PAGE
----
Theralase® Increases Revenue 12% for 3Q2017 Financial Statements
Toronto, Ontario – November 29, 2017
Theralase Technologies Inc. (“Theralase®” or the “Company”) (TSXV: TLT) (OTCQX: TLTFF), a leading biotech company focused on the commercialization of medical devices to eliminate pain and the development of Photo Dynamic Compounds (“PDCs”) to destroy cancer, announced today that for the nine-month period ended September 30, 2017, total revenue increased to $1,354,254 from $1,206,726 for the same period in 2016, a 12% increase.
In Canada, revenue increased 44% to $1,046,508 for the nine-month period ended September 30, 2017 from $728,277 for the nine-month period ended September 30, 2016.
In the US, revenue decreased 32% to $272,305 from $399,445 and international revenue decreased 55% to $35,441 from $79,004 for the same periods.
The increase in Canadian revenue in 2017 and the corresponding decrease in US and international revenue is attributable to the Company systematically building its sales and marketing teams commencing with the Canadian market, the learning curves and attrition associated with training and developing a new sales force in the US and the ramp-up strategy of successfully advancing the TLC-2000 therapeutic laser system.
Cost of sales for the nine-month period ended September 30, 2017 was $558,221 (41% of revenue) resulting in a gross margin of $796,033 or 59% of revenue, compared to a cost of sales of $414,794 (34% of revenue) for the nine-month period ended September 30, 2016, resulting in a gross margin of $791,932 or 66% of revenue.
Cost of sales is represented by the following costs: raw materials, subcontracting, direct and indirect labour and the applicable share of manufacturing overhead.
Cost of sales increased primarily by the retention of external engineering teams, enlisted to optimize the TLC-2000 therapeutic laser system software, firmware and hardware to support the Company mandate of advancing the TLC-2000 to a recurring revenue model in 2018.
Selling and marketing expenses for the nine-month period ended September 30, 2017 were $1,407,387 representing 104% of sales, compared with $1,114,180 or 92% of sales for the nine-month period ended September 30, 2016.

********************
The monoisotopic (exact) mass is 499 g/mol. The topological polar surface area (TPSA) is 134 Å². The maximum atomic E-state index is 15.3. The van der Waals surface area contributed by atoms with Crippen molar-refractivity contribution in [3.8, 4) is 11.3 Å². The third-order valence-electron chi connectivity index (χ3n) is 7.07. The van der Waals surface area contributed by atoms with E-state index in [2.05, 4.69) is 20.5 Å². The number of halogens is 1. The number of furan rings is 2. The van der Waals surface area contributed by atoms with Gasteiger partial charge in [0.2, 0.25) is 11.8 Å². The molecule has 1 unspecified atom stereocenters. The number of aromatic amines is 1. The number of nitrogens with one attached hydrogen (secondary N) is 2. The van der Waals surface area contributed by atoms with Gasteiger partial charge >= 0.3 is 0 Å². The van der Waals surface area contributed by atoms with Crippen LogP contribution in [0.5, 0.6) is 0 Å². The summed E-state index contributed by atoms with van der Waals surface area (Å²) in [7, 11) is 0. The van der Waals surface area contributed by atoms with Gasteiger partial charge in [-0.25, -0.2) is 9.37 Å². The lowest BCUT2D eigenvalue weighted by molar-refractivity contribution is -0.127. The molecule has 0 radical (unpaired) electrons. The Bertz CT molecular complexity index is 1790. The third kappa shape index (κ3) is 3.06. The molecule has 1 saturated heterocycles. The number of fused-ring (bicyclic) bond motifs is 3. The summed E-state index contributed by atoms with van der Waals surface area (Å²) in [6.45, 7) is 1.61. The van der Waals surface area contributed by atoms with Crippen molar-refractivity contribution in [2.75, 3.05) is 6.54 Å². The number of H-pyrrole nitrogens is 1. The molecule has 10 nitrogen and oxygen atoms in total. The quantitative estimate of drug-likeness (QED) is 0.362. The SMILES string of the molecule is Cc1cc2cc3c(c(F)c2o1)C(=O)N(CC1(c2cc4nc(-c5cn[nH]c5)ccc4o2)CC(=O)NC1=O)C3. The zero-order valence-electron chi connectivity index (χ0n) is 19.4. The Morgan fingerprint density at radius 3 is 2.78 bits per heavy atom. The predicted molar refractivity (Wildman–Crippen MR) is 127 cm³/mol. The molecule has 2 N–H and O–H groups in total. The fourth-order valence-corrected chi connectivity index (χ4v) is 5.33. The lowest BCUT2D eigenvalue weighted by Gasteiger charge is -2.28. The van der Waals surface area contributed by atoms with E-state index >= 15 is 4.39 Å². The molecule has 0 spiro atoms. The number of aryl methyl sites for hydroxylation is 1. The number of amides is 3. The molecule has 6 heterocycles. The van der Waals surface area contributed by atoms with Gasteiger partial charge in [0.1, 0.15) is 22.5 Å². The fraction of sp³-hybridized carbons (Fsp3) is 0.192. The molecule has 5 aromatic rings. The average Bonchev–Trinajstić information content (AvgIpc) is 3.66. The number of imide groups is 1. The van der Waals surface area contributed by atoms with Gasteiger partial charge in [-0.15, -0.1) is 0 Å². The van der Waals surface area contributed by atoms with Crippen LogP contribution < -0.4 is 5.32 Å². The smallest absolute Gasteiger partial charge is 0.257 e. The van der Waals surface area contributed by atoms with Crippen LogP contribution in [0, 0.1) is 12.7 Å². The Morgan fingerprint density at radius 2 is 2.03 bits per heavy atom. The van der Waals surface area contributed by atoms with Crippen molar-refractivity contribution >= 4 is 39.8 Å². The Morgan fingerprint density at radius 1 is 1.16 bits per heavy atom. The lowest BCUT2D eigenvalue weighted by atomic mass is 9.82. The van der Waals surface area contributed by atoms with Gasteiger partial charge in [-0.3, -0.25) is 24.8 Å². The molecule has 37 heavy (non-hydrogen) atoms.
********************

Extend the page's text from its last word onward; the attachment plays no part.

The increase is primarily due to increased corporate spending on sales and marketing personnel, intended to augment sales in future financial quarters.
Selling expenses are expected to continue to increase in the future as the Company expands in Canada, the US and international markets.
On-going investment in: sales personnel, marketing and advertising are required expenses to generate and maintain / increase revenues in subsequent financial quarters.
Administrative expenses for the nine-month period ended September 30, 2017 were $2,222,701 representing a 11% increase from $1,993,897 for the nine-month period ended September 30, 2016.
Increases in administrative expenses are attributed to the following:
- Insurance expenses increased 28% due to increased product liability coverage
- Professional fees increased by 224%, as a result of increased patent related fees for the PDT division.
- Administrative salaries increased by 15%, as a result of hiring clinical and educational staff.
Gross research and development expenses totaled $2,044,838 for the nine-month period ended September 30, 2017 compared to $1,598,175 for the nine-month period ended September 30, 2016, demonstrating a 28% increase.
The increase in research and development expenses is a direct result of investments in the current Phase Ib clinical trial for Non-Muscle Invasive Bladder Cancer (“NMIBC”).
Research and development expenses represented 37% of the Company’s operating expenses for the nine-month period ended September 30, 2017 and represent direct investment into the research and development expenses of the TLC-3000 anti-cancer technology.
The net loss for the nine-month period ended September 30, 2017 was $4,893,771 which included $543,891 of net non-cash expenses (i.e.: amortization, stock-based compensation expense, foreign exchange gain/loss and lease inducements).
This compared to a net loss for the nine-month period ended September 30, 2016 of $3,918,320, which included $573,593 of net non-cash expenses.
The PDT division represented $2,422,067 of this loss (50%).
The increase in net loss is due primarily to three reasons:
1) Increased investment in research and development of the TLC-3200 Medical Laser and TLC-3400 Dosimetry Fibre Optic Cage (“DFOC”) used to activate the PDC TLD-1433, via laser light energy for patients being treated in the Phase Ib NMIBC clinical study.
2) Increased investment in external engineering resources to redesign the software, firmware and hardware of the TLC-2000 therapeutic laser to advance towards a recurring revenue model in 2018.
3) Increased sales, marketing and administrative personnel, related to maintaining / increasing sales of the existing TLC-2000 therapeutic laser system.